Contracts also must be interpreted as a whole ( Omnitrus, 256 Ill. App. 3d at 34), and after examining the entire settlement agreement, we find as a matter of law that defendants were under no absolute duty to convey the properties to plaintiff. Throughout the settlement agreement, whenever an affirmative obligation is imposed on one of the parties, the word "shall" is used. For example, the settlement agreement states that "the Municipality shall pay" a sum of money; the payments "shall be made by wire transfer"; the amounts "shall bear" a certain interest. Black's Law Dictionary defines "shall": "as used in statutes, contracts or the like, this word is generally imperative or mandatory. In common or ordinary parlance, and in its ordinary signification, the term 'shall' is a word of command, and one which has always or which must be given a compulsory meaning; as denoting obligation." Black's Law Dictionary 1233 (5th ed. 1979).
By contrast, paragraph 11 of the settlement agreement states that it is defendants' intention to transfer the properties to plaintiff. Black's Law Dictionary defines "intention" as a "determination to act in a certain way or to do a certain thing. Meaning; will; purpose; design." Black's Law Dictionary 727 (5th ed. 1979). However, while an intention signifies a purpose or design to act in a certain way, it connotes no obligation to do so, since one's purpose or design can change. Thus, the use of the word "intention" here does not mandate that defendants transfer the properties to plaintiff.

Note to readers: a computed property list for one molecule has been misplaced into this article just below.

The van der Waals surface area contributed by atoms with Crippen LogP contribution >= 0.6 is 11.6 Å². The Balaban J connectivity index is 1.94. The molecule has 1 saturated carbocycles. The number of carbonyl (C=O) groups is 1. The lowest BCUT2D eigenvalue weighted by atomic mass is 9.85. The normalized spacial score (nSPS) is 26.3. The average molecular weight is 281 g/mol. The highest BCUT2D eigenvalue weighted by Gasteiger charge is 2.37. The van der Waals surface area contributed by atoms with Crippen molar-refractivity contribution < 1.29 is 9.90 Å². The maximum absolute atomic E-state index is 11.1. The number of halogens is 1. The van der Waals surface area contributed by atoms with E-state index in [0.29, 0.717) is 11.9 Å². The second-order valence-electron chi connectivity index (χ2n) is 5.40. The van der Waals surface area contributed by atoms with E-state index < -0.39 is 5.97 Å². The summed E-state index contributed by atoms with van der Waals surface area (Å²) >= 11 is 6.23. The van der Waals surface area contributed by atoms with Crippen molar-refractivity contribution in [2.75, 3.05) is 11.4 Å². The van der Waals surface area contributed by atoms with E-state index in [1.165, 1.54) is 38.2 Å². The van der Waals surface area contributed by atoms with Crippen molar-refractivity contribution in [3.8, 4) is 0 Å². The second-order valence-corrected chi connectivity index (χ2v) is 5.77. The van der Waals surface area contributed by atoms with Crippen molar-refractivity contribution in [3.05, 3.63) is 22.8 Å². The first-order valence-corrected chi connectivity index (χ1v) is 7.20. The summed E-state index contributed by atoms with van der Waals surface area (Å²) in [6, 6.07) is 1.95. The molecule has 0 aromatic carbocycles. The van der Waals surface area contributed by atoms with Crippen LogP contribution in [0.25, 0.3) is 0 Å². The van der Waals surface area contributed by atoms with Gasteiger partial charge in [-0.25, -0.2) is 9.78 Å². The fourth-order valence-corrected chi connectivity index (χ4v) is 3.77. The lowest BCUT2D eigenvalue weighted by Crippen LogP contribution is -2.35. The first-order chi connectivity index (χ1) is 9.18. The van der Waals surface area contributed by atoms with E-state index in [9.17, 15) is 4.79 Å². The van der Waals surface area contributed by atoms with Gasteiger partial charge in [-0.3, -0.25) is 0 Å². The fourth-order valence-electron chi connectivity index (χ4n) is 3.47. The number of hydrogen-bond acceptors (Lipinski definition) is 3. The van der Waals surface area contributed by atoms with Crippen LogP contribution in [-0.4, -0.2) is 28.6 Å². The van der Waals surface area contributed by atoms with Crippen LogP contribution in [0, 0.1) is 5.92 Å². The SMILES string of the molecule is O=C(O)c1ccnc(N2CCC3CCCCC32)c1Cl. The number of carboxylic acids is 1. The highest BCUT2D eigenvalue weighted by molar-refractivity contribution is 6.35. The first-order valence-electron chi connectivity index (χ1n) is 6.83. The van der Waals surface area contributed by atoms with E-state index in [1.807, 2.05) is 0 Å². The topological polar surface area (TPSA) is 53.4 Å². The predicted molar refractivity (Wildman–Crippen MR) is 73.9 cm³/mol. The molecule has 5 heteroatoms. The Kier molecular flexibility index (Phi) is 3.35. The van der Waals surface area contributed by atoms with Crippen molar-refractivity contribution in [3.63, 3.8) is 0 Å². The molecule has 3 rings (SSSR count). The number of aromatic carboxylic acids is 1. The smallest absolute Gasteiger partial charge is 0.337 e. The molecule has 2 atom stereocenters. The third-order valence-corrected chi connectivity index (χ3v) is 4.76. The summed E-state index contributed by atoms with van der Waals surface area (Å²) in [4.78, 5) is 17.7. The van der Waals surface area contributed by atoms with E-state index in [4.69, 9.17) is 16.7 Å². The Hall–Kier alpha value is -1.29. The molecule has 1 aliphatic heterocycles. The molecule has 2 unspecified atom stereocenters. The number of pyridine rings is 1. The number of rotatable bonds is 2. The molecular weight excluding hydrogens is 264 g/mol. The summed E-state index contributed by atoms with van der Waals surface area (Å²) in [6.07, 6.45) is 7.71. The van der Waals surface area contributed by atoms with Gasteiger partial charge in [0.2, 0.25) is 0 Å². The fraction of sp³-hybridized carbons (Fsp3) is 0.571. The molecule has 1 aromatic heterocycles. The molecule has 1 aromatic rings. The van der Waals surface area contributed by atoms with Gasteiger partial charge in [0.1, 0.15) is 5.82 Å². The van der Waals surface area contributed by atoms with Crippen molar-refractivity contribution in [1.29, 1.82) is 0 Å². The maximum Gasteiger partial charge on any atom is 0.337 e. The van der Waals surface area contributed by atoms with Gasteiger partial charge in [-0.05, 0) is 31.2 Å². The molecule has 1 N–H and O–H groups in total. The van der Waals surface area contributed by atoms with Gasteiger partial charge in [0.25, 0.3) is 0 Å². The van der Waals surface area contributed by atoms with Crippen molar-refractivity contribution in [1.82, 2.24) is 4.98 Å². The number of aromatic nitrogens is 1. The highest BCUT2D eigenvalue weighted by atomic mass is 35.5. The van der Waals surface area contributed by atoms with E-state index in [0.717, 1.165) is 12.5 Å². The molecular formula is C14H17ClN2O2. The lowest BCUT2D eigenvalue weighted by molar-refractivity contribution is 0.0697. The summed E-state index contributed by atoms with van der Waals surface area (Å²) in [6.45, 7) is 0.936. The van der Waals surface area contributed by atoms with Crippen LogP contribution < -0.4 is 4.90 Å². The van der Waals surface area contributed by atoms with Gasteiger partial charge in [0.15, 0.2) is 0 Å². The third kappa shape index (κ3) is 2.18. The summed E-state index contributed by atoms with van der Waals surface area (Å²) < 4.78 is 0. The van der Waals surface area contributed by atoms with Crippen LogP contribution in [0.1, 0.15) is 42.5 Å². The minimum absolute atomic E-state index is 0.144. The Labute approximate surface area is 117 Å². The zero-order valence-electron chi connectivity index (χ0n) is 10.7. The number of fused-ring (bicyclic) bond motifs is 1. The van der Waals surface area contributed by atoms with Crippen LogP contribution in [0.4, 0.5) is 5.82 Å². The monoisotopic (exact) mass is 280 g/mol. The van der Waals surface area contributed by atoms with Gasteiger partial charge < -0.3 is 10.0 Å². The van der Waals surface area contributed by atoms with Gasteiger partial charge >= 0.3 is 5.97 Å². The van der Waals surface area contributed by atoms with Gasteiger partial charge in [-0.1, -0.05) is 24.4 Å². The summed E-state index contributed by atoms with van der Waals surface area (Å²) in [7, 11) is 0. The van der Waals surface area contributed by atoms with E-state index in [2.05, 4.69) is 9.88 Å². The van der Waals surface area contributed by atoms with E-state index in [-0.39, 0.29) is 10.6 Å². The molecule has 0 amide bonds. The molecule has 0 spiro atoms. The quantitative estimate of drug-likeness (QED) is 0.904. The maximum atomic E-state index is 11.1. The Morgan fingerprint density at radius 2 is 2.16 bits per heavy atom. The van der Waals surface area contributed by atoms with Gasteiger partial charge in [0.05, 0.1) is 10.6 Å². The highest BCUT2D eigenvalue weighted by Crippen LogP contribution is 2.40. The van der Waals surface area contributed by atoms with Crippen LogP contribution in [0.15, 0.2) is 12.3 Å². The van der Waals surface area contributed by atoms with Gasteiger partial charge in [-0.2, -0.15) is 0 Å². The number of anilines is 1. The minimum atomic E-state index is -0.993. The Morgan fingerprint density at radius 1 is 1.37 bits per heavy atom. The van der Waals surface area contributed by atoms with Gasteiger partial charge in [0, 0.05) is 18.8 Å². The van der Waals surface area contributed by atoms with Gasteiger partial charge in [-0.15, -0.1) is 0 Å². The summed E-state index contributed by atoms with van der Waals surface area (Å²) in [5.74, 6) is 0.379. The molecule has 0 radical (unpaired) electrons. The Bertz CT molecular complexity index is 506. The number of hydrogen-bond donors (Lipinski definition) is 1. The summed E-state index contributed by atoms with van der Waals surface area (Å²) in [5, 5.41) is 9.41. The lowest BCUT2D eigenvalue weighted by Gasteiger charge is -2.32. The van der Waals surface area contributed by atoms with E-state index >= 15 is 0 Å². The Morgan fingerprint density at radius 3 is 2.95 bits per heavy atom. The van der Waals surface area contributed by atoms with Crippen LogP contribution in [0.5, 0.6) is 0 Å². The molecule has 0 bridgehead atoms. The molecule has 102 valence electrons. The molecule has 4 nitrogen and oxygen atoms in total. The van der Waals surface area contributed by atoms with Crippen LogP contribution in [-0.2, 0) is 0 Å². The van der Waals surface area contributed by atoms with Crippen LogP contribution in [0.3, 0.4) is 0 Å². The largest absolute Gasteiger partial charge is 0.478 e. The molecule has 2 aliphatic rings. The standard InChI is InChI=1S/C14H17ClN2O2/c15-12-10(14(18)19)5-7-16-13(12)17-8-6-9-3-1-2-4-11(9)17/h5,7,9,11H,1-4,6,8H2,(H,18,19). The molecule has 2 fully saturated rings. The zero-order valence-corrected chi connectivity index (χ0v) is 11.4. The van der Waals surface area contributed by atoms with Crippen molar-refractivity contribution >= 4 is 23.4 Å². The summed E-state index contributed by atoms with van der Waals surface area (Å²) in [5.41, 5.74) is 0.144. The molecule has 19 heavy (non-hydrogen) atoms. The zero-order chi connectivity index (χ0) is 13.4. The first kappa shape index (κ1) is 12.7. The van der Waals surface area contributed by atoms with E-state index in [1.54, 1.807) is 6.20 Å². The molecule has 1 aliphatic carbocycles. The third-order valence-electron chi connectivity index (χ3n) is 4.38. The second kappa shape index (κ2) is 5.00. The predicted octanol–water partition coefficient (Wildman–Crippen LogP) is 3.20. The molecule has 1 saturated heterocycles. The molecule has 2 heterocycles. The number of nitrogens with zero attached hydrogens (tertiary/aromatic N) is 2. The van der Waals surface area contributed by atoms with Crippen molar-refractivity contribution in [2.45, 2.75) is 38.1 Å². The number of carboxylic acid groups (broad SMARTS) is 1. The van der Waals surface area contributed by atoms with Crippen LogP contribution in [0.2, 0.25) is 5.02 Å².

Plaintiff argues that such a construction of the settlement agreement, which gives defendants the unbridled right as to whether or not to convey the properties to plaintiff, violates the mutuality of obligation required in all contracts. We disagree. A contract does not lack mutuality simply because its obligations appear unequal or because every obligation or right is not met by an equivalent obligation or right in the other party. Gordon v. Bauer, 177 Ill. App. 3d 1073, 1088, 127 Ill. Dec. 26, 532 N.E.2d 855 (1988). The requirement is met if each party has given adequate consideration for the other's promise. Gordon, 177 Ill. App. 3d at 1088. Valuable consideration for a contract consists of some right, interest, profit or benefit accruing to one party, or some forbearance, detriment, loss or responsibility given, suffered or undertaken by the other. F.H. Prince & Co. v. Towers Financial Corporation, 275 Ill. App. 3d 792, 798, 211 Ill. Dec. 950, 656 N.E.2d 142 (1995).
Here, plaintiff agreed to compensate defendants and accept the properties when tendered by them, and in return defendants agreed to release plaintiff from the claims involved in their Federal civil rights lawsuit. Thus, each party gave adequate consideration for the other's promise, and thereby satisfied the mutuality requirement.
For the foregoing reasons, we affirm the ...